Single Review: HURTS – ‘Sunday’

When I first heard of HURTS, I did think they were a little naff; I’m not going to lie. ‘Wonderful Life’ was a deeply depressing song with not enough catchy moments or refined production to float my boat and their image was as impenetrable as a block of pure lead. Fortunately though, ‘Better Than Love’ came along, prancing about with some excited synthesisers and a Depechemode-esque production and made me think of them as a bit hit and miss. But then they released ‘Wonderful Life’, the re-mastered version with additional production by Jonas Quant, and it was official – HURTS were amazing. Amazing in the sense that they will continue to be amazing as long as they don’t stick to this disco lento genre too religiously on successive albums, because there’s only so much even their biggest fans can take.

When listening to their album, the ironically-titled ‘Happiness’, for the first time, there were many standouts, and ‘Sunday’ was one of those standouts, if not for being ultra-mega-super-duper-amazing but because it was a pleasant break from the bittersweet lyricism and pejorative tones heard on the tracks that sandwiched it. But then again – there’s the catch. ‘Sunday’ works well on an album because it dilutes the more sombre, melancholy tracks it’s embedded by, but how does it stack up as a single in it’s own right?

Very well, in fact. From this point on, all readers must be aware that ‘Sunday’ is amazing, and that we need not concern ourselves with the rest of ‘Happiness’ herein, much rather, just how amazing ‘Sunday’ actually is, and in what ways it is amazing.

As with most amazing songs, there are highlights. Here’s a few to start us off:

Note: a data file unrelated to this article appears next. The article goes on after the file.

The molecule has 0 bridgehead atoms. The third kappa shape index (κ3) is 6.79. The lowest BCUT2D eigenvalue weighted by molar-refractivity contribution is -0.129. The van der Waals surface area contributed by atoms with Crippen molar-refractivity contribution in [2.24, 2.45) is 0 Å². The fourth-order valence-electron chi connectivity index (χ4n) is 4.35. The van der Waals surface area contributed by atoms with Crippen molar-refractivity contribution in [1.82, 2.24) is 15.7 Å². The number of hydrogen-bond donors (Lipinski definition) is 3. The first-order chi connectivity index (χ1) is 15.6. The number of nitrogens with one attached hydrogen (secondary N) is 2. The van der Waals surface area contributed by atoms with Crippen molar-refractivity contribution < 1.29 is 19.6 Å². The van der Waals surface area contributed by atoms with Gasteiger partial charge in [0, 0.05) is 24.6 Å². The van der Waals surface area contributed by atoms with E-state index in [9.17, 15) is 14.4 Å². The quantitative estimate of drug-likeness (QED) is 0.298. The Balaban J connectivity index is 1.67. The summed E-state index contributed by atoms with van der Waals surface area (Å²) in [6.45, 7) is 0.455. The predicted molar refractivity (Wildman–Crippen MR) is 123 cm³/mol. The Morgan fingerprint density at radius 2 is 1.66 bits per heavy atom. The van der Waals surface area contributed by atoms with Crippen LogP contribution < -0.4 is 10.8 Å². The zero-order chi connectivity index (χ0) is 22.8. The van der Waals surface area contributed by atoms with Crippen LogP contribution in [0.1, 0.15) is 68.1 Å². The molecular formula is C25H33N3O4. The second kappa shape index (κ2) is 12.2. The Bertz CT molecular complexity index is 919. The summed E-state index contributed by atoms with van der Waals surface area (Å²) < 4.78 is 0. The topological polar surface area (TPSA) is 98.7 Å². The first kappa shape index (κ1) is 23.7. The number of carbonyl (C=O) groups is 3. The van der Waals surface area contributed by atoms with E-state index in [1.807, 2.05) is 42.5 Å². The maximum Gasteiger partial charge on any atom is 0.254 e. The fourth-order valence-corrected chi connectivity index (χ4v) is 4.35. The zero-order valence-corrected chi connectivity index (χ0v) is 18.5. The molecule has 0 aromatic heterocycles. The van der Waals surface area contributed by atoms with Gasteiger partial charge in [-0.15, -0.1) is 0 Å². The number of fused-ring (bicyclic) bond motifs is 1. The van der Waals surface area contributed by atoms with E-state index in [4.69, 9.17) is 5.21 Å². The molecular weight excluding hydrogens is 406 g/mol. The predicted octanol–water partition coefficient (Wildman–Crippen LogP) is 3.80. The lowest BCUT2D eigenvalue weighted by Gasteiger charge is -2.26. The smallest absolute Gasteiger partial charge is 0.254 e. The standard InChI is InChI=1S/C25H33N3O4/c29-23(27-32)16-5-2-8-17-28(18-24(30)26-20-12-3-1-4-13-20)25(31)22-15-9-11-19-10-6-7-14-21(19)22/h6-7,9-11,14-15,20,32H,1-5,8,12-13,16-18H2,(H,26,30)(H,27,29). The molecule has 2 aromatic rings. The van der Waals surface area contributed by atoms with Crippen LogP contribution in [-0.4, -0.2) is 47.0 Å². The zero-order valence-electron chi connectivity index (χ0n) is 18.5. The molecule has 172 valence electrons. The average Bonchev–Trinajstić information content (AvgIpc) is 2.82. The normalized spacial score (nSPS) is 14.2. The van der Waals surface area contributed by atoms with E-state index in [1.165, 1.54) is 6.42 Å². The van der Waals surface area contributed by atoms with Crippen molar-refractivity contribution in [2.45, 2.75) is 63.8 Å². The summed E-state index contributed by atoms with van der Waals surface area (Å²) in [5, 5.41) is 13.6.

1. The choir of gothic robot pigeons that sing the intro, and they’re seemingly random, reverberated appearance in the subsequent verses.

  2. 0:07

  3. “Please come hoooooome”.

  4. That synthesised string riff.

  5. The musical section after the first chorus. Yup, it’s those pigeons again.

  6. The brief moment in the third chorus where Theo.v2 sings a harmony.

  7. The quiet, sedated middle eight, complete with lovely falsetto “Lonelyyyy”s.

  8. The chorus after that.

  9. The musical section after that.

  10. The metallic-sounding, flatulent synthesiser which very nicely accompanies that last musical section.

  11. “Lonely Sunday”.

Plenty of highlights for such an exquisitely produced song. Everything has been written and produced with such care; there’s very rarely something that merits criticism on this track. ‘Sunday’ allows Theo to wail about a lost love, knowing that he’s backed up by a monolithic chorus and raging, effervescent synths, yet it still allows a window for him to convey the true angst and emotion behind it all. It also makes a nice difference from the spooky vocals and sinister samples that make up their other singles like ‘Wonderful Life’ and ‘Stay’, or the head-scratching lyricism woven into ‘Better Than Love’.

Dare I say it, it’s probably more commercial than the epic ‘Stay’. Even without a children’s choir or a haunting, alto saxophone-assisted middle eight or a direct influence for the song, HURTS have expertly crafted a song that should hopefully drop the idea of “HURTS are good but…”, and should appeal to a wider demographic than just their underground fans.

Here’s the video: And as with most HURTS videos, it’s as incomprehensible as ever.

Apparently, Heaven is made up of orange sliding doors, an 80’s themed vinyl décor, mirrors, pointless ornamentation and CGI. It is nice to see Theo in something other than a stone grey suit though.

Ignoring the utterly perplexing video, ‘Sunday’ sees a break from all HURTS’ typical pretensions about the dawn of disco lento in the mainstream. The 80’s revival has been given the nudge and boost of 2011’s fresh energy and the end results is one of HURTS’ finest musical offerings to date; dropping the Depechemode/Tears For Fears-wannabe front and giving the public a look into something a little more ‘them’.

Rating: 5.0 STARS

Download: February 28, 2011 (OUT NOW)

Featured Album: ‘Happiness’

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